|Type of format||Any text format, including ASCII and Unicode Transformation Format|
.properties is a file extension for files mainly used in Java related technologies to store the configurable parameters of an application. They can also be used for storing strings for Internationalization and localization; these are known as Property Resource Bundles.
Each parameter is stored as a pair of strings, one storing the name of the parameter (called the key), and the other storing the value.
Each line in a .properties file normally stores a single property. Several formats are possible for each line, including
key = value,
key value. Note that single-quotes or double-quotes are considered part of the string. Trailing space is significant and presumed to be trimmed as required by the consumer.
Comment lines in .properties files are denoted by the number sign (#) or the exclamation mark (!) as the first non blank character, in which all remaining text on that line is ignored. The backwards slash is used to escape a character. An example of a properties file is provided below.
# You are reading the ".properties" entry. ! The exclamation mark can also mark text as comments. # The key and element characters #, !, =, and : are written with # a preceding backslash to ensure that they are properly loaded. website = http\://en.wikipedia.org/ language = English # The backslash below tells the application to continue reading # the value onto the next line. message = Welcome to \ Wikipedia! # Add spaces to the key key\ with\ spaces = This is the value that could be looked up with the key "key with spaces". # Unicode tab : \u0009
In the example above, website would be a key, and its corresponding value would be http://en.wikipedia.org/. While the number sign (#) and the exclamation mark (!) marks text as comments, it has no effect when it is part of a property. Thus, the key message has the value Welcome to Wikipedia! and not Welcome to Wikipedia. Note also that all of the whitespace in front of Wikipedia! is excluded completely.
The encoding of a .properties file is ISO-8859-1, also known as Latin-1. All non-Latin-1 characters must be entered by using Unicode escape characters, e.g. \uHHHH where HHHH is a hexadecimal index of the character in the Unicode character set. This allows for using .properties files as resource bundles for localization. A non-Latin-1 text file can be converted to a correct .properties file by using the native2ascii tool that is shipped with the JDK or by using a tool, such as po2prop, that manages the transformation from a bilingual localization format into .properties escaping.
An alternative to using unicode escape characters for non-Latin-1 character in ISO 8859-1 character encoded Java *.properties files is to the use the JDK's XML Properties file format which by default is UTF-8 encoded, introduced starting with Java 1.5.
Another alternative is to create custom control that provides custom encoding.
The canonical way of editing files is doing it with help of any text editor like Notepad. This will allow you to modify any strings in your project but you will not have any validation: due to you edit independent files you need to manually validate synchronization of the keys names. Also you need to convert files with non-ASCII symbols manually with native2ascii application from console each time you want to finish editing each file and make reverse operation (native2ascii -reverse) before you start. Most of non-Latin language files must be created with using this tool.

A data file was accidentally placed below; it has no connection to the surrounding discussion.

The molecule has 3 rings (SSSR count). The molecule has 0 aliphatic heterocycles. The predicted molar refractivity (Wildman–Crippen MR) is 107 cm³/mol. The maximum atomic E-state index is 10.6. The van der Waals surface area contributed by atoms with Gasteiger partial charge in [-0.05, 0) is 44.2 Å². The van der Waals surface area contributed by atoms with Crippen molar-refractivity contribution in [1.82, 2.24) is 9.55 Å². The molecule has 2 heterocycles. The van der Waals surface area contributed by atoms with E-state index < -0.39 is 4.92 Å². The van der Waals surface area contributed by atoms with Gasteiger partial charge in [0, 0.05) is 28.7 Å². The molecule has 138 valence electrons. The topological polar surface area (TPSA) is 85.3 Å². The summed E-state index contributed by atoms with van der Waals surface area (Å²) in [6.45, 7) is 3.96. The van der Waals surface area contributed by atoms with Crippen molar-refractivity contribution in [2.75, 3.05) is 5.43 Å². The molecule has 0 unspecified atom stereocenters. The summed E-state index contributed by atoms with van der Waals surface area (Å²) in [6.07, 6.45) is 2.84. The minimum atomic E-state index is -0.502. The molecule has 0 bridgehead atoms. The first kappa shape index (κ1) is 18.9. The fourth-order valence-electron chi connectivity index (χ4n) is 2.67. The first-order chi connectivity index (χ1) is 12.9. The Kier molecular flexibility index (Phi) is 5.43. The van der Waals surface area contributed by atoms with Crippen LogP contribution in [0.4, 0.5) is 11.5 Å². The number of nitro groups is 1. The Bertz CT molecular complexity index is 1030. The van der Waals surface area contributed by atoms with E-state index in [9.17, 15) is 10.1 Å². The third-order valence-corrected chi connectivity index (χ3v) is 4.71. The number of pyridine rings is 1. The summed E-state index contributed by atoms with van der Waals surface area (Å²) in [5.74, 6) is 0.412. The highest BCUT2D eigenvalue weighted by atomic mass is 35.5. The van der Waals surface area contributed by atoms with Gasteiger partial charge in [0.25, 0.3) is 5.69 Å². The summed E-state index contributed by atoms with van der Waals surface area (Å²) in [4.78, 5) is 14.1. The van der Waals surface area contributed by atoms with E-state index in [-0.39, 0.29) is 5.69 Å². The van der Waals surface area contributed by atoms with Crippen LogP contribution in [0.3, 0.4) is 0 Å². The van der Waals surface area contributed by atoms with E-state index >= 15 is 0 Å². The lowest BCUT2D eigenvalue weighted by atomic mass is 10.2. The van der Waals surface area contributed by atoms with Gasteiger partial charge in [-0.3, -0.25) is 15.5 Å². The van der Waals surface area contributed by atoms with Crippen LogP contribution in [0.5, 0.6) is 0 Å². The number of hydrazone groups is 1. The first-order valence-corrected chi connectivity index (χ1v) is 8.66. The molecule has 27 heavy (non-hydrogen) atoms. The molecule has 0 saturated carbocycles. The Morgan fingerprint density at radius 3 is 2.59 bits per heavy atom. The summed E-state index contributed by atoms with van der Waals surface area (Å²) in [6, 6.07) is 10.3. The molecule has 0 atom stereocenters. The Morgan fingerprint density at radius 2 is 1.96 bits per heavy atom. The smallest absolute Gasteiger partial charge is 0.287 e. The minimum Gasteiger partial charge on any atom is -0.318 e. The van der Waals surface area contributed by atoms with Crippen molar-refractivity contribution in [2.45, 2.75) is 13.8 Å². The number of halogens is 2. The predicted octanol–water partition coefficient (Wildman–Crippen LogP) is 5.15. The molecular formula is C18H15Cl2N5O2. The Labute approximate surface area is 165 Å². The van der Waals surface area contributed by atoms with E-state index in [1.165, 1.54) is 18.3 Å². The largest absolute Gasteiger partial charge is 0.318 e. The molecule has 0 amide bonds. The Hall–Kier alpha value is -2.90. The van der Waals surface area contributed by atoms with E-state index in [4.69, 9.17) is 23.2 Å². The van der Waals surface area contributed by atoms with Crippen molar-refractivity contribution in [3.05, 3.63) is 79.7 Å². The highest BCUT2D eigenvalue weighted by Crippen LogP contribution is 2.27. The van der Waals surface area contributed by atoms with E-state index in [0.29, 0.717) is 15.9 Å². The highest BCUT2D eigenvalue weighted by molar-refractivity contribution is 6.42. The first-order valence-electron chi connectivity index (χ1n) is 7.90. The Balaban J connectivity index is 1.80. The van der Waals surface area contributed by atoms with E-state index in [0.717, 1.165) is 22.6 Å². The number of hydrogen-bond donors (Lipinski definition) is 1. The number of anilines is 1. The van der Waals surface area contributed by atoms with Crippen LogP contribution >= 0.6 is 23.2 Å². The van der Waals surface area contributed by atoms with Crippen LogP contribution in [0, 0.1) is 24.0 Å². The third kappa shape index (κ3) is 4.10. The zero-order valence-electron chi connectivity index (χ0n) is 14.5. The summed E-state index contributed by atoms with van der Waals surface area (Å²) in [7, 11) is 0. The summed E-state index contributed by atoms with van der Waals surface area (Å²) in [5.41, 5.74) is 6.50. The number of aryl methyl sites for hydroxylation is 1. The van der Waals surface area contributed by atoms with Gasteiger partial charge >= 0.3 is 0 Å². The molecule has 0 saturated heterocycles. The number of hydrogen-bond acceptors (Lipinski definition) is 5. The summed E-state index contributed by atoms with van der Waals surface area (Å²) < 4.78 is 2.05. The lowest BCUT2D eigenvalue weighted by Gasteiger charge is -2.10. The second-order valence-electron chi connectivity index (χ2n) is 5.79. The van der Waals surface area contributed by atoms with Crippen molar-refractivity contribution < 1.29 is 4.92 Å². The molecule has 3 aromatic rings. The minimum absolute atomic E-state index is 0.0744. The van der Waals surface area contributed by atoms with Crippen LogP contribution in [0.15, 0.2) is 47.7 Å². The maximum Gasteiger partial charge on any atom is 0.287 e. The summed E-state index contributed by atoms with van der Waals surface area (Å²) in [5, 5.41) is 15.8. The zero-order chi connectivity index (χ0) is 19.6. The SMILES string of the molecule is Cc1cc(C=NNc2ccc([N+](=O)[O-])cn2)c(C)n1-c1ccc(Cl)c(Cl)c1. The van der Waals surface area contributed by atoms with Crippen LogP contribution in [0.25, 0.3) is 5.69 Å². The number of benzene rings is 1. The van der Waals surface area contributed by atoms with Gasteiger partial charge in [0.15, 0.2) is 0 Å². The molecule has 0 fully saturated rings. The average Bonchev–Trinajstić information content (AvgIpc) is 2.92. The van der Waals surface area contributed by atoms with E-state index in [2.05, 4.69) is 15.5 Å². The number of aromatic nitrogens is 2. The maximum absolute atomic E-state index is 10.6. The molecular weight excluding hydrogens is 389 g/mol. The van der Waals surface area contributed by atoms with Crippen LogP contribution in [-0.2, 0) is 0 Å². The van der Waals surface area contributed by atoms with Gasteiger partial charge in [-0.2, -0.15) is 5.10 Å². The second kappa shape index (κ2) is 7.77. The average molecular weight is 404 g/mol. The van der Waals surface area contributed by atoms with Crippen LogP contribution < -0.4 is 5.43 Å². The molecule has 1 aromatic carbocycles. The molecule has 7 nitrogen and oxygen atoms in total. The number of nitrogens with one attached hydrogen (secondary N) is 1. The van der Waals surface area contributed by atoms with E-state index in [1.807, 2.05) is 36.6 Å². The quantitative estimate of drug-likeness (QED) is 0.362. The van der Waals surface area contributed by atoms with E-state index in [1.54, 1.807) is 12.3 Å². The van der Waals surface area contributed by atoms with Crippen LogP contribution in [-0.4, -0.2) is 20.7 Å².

Another way is to use more featured solution for do it. For example, Properties Editor can show you full the project, help you to synchronize keys names, convert transparently and automatically non-Latin characters to readable form and back, has helpful features to create new keys and languages. This way is more preferable due to it does not force you to have temporary copies of you languages files outside of your project. You can edit them right in your packages folders using standalone application of Eclipse plugin.
Non-Java Uses and Exceptions
- Translate Toolkit's po2prop converts native character encodings in a Gettext PO file into correctly escaped ascii without the need for native2ascii
- Java XML Properties DTD
- "java - How to use UTF-8 in resource properties with ResourceBundle - Stack Overflow". Archived from the original on 2015-03-25. Retrieved 2015-01-28.
- Flex IResourceBundle reference
- Apache mod_jk uriworkermap.properties reference
java.util.Properties.load(java.io.Reader)- gives the precise semantics of well-formed Java property files
java.util.PropertyResourceBundle- describes property resource bundles
java.util.Properties- explains Java properties in a simple XML format.
- MultiProperties - It is an Eclipse plugin for editing multiple key-value based files with similar content. This kind of file format can be Properties for example in Java programming language, which is frequently used for backing a ResourceBundle.
- Bracket Properties - a refresh of the Properties concept while keeping the ubiquitous .properties file format intact.
- DOKSoft Properties Editor - useful utility to view and to edit properties files in a whole project.
- DOKSoft Properties Editor Eclipse plugin - i18n tool for installing into Eclipse IDE.
- Message Editor - it manages i18n for Java application. It generates XML property files. It includes two stylesheets for .properties and .xml property generation at compile time (Ant based.)
- JLokalize - open source Java properties editor with reversal function and spell check
- Properties to XML conversion - Conversion of properties file to XML and vice versa.
- Config::Properties - Perl CPAN.